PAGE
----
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Hole 10 - Camellia - Augusta NationalHole 10 - Camellia - Augusta NationalNo machine-readable author provided. Mbrooks assumed (based on copyright claims)., Public domain, via Wikimedia Commons

Canada’s Mike Weir: One day in your life

As the golden hues of sunset painted the 10th green of Augusta National on April 13, 2003, a roar of pride erupted from Canadian sports fans. Mike Weir had just defeated Len Mattice in the first playoff hole, claiming the coveted Masters title and the iconic green jacket. Weir became not only the first Canadian to achieve this feat, but he also became the first left-handed champion at the event.

For Canadian golf fans, this was a watershed moment. Legends like Moe Norman and George Knudson, while achieving greatness, were figures of a bygone era for most. A major championship victory for a Canadian golfer remained a dream unrealized. For my generation, Mike Weir’s rise filled a void – he was our homegrown hero. His unconventional pre-shot routine and smaller stature resonated with a national identity that embraced the underdog spirit.

Weir switched sports from hockey to golf

Born in Sarnia, Ontario, Weir grew up in nearby Brights Grove, honing his skills at Huron Oaks Golf Course. Like many Canadian boys, hockey was his initial passion. Although right-handed, he possessed a natural left-handed shot, a talent he seamlessly transitioned to the golf course.

Mike Weir addresses his ball on the 17th tee at Torrey Pines during Monday's practice round at the 2008 U.S. Open in San Diego, CA.
Mike Weir
Jim Epler from San Diego, USA, CC BY 2.0, via Wikimedia Commons

Having won a junior tournament at age 12, and realizing in his teenage years that his small stature wasn’t going to serve him well in the world of hockey, Weir switched to golf as his primary sport.

A pivotal moment in his young career came when, having been told to switch to playing right handed, he wrote a letter to legend Jack Nicklaus asking for advice on whether to make the switch. Nicklaus quickly wrote back saying “If you are a good player left-handed, don’t change anything—especially if that feels natural to you.” Weir framed that letter and keeps it in his home.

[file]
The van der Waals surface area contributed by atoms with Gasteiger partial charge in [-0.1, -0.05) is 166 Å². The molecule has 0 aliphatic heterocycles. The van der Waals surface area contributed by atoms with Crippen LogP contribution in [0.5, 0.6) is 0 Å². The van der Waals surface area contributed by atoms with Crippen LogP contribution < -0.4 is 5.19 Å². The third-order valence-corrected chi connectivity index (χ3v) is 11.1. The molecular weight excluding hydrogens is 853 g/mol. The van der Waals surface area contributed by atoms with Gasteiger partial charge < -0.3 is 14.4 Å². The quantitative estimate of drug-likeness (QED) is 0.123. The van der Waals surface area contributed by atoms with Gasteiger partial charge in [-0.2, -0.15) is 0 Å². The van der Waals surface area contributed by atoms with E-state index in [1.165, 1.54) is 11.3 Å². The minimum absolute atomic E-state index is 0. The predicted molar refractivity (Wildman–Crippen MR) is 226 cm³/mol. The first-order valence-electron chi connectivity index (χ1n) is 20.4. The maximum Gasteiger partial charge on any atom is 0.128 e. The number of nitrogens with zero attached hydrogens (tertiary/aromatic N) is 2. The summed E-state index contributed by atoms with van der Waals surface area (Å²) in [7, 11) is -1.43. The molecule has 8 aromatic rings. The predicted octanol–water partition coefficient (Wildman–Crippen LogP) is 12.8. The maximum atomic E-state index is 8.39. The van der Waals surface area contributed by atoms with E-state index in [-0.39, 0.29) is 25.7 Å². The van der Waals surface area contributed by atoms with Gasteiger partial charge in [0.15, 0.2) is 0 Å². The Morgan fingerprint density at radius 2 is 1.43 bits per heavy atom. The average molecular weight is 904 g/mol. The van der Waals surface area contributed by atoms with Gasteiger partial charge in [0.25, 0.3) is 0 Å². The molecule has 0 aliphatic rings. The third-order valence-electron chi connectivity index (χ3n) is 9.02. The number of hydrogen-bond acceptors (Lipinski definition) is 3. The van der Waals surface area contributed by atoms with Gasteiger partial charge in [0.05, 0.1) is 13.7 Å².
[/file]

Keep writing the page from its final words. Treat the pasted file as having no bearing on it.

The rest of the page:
Weir turned professional in 1992, making it to the PGA Tour in 1998, though he had to re-earn his card at qualifying school the following year. His first PGA Tour win came at the 1999 Air Canada Championship in British Columbia. That victory made him the first Canadian to win a PGA Tour event in Canada in 45 years. Continuing his rise, he won the Tour Championship in 2001.

Weir started 2003 season in good form

Weir started 2003 off impressively with two wins during the west coast swing at the Bob Hope Chrysler Classic and the Nissan Open at Riviera Country Club.

This left him in good form as April rolled around to open what is probably the most famous tournament in golf, the Masters. Finishing the rain-delayed first round tied for fourth place, Weir went on to shoot 68 in the second round. That gave him the tournament lead by four strokes. A disappointing 75 in the third round left him second overall, but he was still in the final pairing on Sunday with Jeff Maggert.

Weir shot a great 68 in the final round, but Len Mattice, with a phenomenal round of 65 and one of the largest final-round comebacks ever in a major, ended the tournament tied with him. That led to a sudden-death playoff on the 10th hole.

Weir bogeyed the hole, besting Mattice’s double-bogey, and he raised his putter as the lyrics from 54-40’s iconic song “One Day in Your Life” echoed through the heads of millions of Canadians watching at home. He had finally found his, and our, “One Day.”

Peter, with over 20 years navigating the dynamic world of sports websites, brings not only experience but an insatiable passion for the games. An avid NHL and curling fan, his heart beats for all things sports, from the roar of the crowd to the quiet intensity of strategic plays. At Attiq, Peter strives to curate an attic of hidden stories, insightful analysis, and forgotten legends, inviting you to explore the depths of the sports world beyond the headlines. Click here for Peter's posts.